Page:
June 19, 2018
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Look no further than your own community for heroes, inspiration

By Julia Hathaway, Special to the BDN

On a recent morning, I was reviewing a list of admirable women. They’re noteworthy women who deserve respect. I couldn’t help but think, though, ‘Why are we always directed toward folks who are far away, inaccessible or deceased?’ Wherever you live, there are plenty of folks who can inspire you.

I know from experience. I’d like to share part of my list of local heroes to inspire you to think close to home.

Many of my heroes work in the field of education.

Betsy Webb, Bangor’s superintendent of schools, is an amazing speaker and educator. What makes her stand out is her sense of audience and ability to tailor what she says, whether it’s one-on-one or in a room full of superintendents and board members.

Paula McHugh, former principal of Orono’s Asa Adams Elementary School and now principal of Ridge View Community School in Dexter, exemplifies selflessness and courage. Here’s a woman who was willing to have her principal job cut if it meant keeping teachers in the classroom. Darcie Fournier, Asa Adams’ current principal, took on a task that would have daunted most of us with style and grace. Her first principalship was an interim position with no guarantee of permanence. In a year of outside turmoil and stress, she kept up morale and spirit in her school and led as a true champion.

I call Linda Breece my ballerina. A school administrative assistant at Asa Adams, she has complicated tasks. But the minute a crying child with a skinned knee or a parent registering a daughter for kindergarten enters her office, she is totally present: mind, body and soul. You can see it in her eyes. Just being in her presence is a calming experience.

I have big respect for Bangor Public Library Director Barbara McDade and her colleagues all over Maine. Forget what you hear about frumpy people telling you to be quiet. Librarians are some of the most alive, curious and engaging folks you can meet, not to mention courageous and strong. In these tight-money years, many folks in charge of municipal finances see libraries as extras to cut. Our librarians know their institutions are one of the last bastions of equality in a system where the information gap grows exponentially, leaving adults and kids way behind. They fight for their patrons like mother lions protecting their cubs.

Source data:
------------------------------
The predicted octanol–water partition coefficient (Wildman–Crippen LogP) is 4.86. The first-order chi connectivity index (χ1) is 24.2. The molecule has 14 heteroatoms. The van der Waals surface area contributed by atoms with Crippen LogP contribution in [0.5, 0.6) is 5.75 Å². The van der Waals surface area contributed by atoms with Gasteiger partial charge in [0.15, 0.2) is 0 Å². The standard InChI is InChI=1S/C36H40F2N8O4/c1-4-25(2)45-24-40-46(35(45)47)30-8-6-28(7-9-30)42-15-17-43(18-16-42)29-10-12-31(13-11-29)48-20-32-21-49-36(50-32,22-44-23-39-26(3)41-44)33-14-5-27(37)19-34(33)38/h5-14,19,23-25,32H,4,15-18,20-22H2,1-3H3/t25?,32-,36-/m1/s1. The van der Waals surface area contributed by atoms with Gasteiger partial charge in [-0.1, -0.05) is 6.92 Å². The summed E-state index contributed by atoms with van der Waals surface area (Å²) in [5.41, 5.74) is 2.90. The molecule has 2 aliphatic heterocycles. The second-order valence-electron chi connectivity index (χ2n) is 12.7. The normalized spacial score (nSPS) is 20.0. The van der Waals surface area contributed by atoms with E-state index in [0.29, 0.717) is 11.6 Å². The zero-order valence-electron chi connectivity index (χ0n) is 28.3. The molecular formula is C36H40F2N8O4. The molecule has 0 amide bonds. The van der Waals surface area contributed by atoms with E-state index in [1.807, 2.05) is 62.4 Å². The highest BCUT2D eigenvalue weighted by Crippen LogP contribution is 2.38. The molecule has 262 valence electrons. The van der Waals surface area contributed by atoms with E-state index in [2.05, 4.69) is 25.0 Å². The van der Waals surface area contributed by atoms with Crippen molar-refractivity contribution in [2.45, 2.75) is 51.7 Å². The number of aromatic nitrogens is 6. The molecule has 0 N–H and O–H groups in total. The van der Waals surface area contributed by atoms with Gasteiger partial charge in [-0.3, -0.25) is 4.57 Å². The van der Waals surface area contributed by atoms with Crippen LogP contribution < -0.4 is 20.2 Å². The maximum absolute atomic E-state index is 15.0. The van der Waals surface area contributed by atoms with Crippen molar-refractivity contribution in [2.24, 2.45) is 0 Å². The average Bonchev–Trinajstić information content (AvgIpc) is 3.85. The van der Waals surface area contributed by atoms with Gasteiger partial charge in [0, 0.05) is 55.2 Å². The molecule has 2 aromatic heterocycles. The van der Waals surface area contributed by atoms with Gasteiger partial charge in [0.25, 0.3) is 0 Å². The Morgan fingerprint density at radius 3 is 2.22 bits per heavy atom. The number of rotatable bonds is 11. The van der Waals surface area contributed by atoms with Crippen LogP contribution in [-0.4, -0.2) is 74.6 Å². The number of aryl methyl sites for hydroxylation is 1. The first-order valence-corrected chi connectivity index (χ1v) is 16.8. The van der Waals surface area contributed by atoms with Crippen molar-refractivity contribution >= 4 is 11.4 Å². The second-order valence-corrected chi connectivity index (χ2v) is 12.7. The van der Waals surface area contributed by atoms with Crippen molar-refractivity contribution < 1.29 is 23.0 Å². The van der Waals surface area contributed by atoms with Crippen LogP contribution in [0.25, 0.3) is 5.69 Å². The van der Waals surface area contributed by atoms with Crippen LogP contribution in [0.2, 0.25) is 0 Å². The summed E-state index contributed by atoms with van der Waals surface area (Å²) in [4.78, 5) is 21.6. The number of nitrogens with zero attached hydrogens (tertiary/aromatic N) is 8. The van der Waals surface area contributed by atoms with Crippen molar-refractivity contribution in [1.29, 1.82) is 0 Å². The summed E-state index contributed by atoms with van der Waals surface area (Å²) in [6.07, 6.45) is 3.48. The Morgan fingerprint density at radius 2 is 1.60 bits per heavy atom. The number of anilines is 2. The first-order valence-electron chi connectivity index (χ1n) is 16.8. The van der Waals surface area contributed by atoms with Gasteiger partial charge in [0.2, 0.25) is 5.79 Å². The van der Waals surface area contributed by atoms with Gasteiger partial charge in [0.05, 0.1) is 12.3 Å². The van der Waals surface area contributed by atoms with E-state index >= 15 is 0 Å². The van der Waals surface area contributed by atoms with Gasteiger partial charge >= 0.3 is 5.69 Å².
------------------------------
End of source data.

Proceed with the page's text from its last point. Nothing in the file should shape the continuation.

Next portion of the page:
Some folks can take an idea, do the hard work, take risks and make a dream a reality. Kathryn Olmstead was a University of Maine journalism professor when she decided we needed a magazine extolling the diverse people and beloved traditions of The County. Today, Echoes has readers worldwide and is one of the dearest publications one can peruse with a cup of cocoa and a lap cat.

Author Katie Quirk took the opposite approach, bringing the far away home. During her time teaching in Tanzania, she fell in love with the country and its people. Her novel, “A Girl Called Problem,” is so eloquent, her characters so believable, her details so well chosen, reading it is like taking a magic carpet halfway around the world and coming to care about the people who live there.

John Jemmison, water quality and soil specialist at the University of Maine Cooperative Extension, was inspired by a trip to Italy and fell in love with the way the people there savor real food instead of gulping processed stuff on the go. It became his mission to spread the joy of real, savory foods. He gives thought-provoking classes on issues like sustainability. He and his lovely wife, Shelley, and farm dog Mika supervise a community garden crew every summer. In the process of providing organic vegetables to low-income seniors, we learn a lot and have a darn good time. John and Shelley teach us to see every challenge — from too much or too little rain or a pesky gopher with a craving for lettuce — as a learning opportunity. It’s an attitude that comes in handy in even the aspects of life seemingly furthest from gardening.

I could go on forever, but I think you have the idea. Wherever you live, inspiration doesn’t have to be far away. We have growing movements to buy from local merchants and eat local foods. How about we also value local people? You’ll be glad you did. And who knows? Maybe the folks you are inspiring will speak up about you.

Julia Emily Hathaway is a mother of three and vice chairperson of the Veazie School Committee. She has embarked on a fundraising project for Bangor Public Library involving origami cats, one thousand, to be exact.

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